Language barrier

Published : Jan 13, 2012 00:00 IST

The bulk of Tagore's poetry is available in translation in different languages, but the ambience of the original fails to come through in translation.

His songs will endure. Here lies the tragedy, for they will endure only for those who are not only born in the language, but also continue to be faithful to it. Any scope for hope for Tagore and his songs to be more than a totem rests with the Bangladeshis, who have clung to Tagore's language.

A quantum of cynicism is in order. The year 2011 happens to be 150 years since Rabindranath Tagore's birth. A spate of commemoratory celebrations, under both official and other auspices, is taking place. Some courteous gestures are forthcoming from foreign embassies and consulates too. In quite a few countries, either the Indian diaspora or this or that international body is organising events to offer homage to Tagore's memory. Why not be candid; much of all this is pure ritual. And it is particularly so in our own neighbourhood. This nation is currently in an obsessively globalised mood; its priorities and concerns have turned topsy-turvy.

When the man once hailed as the Father of the Nation is now little more than a half-forgotten totem, Tagore could hardly expect a better treatment. He, in any case, never had the same emotive appeal across the entire nation as Gandhi had, and is at most a regional icon. Still he was the first Indian to be awarded the Nobel Prize. That fact cannot be passed over; the colonial hangover is uber alles. After all, the ethereal beauty and intense spiritualism embedded in Tagore's poetry came to be recognised in the country only after the nod arrived from the West. He was immediately rendered into a deity. That status continues. Deities have dates when they are to be dusted and feted. Tagore is being duly feted this year: obeisance to a ritual.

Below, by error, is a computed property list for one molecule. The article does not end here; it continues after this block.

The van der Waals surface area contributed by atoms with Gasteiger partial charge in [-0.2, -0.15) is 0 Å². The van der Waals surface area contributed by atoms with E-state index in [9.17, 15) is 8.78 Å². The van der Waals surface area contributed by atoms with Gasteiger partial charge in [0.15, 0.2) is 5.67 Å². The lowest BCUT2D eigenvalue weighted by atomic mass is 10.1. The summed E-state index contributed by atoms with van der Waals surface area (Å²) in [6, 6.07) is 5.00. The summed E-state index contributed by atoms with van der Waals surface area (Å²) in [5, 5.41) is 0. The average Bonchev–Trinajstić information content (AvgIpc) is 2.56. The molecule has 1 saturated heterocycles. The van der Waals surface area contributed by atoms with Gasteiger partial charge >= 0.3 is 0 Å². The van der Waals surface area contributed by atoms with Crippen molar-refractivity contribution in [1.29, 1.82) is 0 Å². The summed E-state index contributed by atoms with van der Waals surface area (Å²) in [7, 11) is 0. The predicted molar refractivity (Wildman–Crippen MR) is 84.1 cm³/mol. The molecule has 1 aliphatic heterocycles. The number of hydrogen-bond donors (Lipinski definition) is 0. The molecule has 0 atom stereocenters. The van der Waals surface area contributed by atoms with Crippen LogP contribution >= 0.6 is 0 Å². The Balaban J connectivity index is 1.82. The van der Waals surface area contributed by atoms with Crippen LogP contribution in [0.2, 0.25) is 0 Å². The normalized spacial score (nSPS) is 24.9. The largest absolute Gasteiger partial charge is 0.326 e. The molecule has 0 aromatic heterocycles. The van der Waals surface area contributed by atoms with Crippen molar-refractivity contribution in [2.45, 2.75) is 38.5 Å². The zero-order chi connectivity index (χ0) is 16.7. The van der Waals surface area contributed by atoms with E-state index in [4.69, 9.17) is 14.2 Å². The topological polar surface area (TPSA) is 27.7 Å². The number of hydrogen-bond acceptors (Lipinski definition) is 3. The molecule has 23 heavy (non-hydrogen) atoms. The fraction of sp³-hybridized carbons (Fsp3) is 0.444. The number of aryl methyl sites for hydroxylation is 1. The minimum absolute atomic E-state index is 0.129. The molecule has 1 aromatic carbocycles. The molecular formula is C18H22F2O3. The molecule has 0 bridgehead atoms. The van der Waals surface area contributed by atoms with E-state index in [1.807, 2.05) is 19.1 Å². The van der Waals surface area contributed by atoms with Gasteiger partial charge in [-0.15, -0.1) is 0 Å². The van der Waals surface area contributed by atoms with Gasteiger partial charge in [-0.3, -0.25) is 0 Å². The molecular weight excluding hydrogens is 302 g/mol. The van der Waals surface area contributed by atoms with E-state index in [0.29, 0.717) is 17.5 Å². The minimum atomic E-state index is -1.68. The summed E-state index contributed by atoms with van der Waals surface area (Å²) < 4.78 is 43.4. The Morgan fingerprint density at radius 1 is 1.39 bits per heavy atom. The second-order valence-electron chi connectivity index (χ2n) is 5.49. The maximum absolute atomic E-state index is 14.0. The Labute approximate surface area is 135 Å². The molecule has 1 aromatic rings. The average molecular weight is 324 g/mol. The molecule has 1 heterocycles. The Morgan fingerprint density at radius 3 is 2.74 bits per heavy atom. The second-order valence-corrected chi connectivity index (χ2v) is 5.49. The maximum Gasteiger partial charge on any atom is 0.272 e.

Indians, however, love to convert every ritual into a carnival. The Tagore anniversary has been reduced to a potpourri of songs, plays, dances, dance dramas, seminars, workshops, learned-sounding discourses, exhibitions of his paintings and manuscripts, films on him or based on his themes, and whatever else can be thought of. At the end of the year, the sum total of all these events could well be a grand confusion. Carnivals, besides, have a magnetic attraction for racketeers. The Tagore season is proving to be no exception. Globalisation has imparted the lesson that the cardinal objective in life is to make money whatever the means; so what is the harm if a few fast bucks are made by way of pretending to pay homage to Tagore too?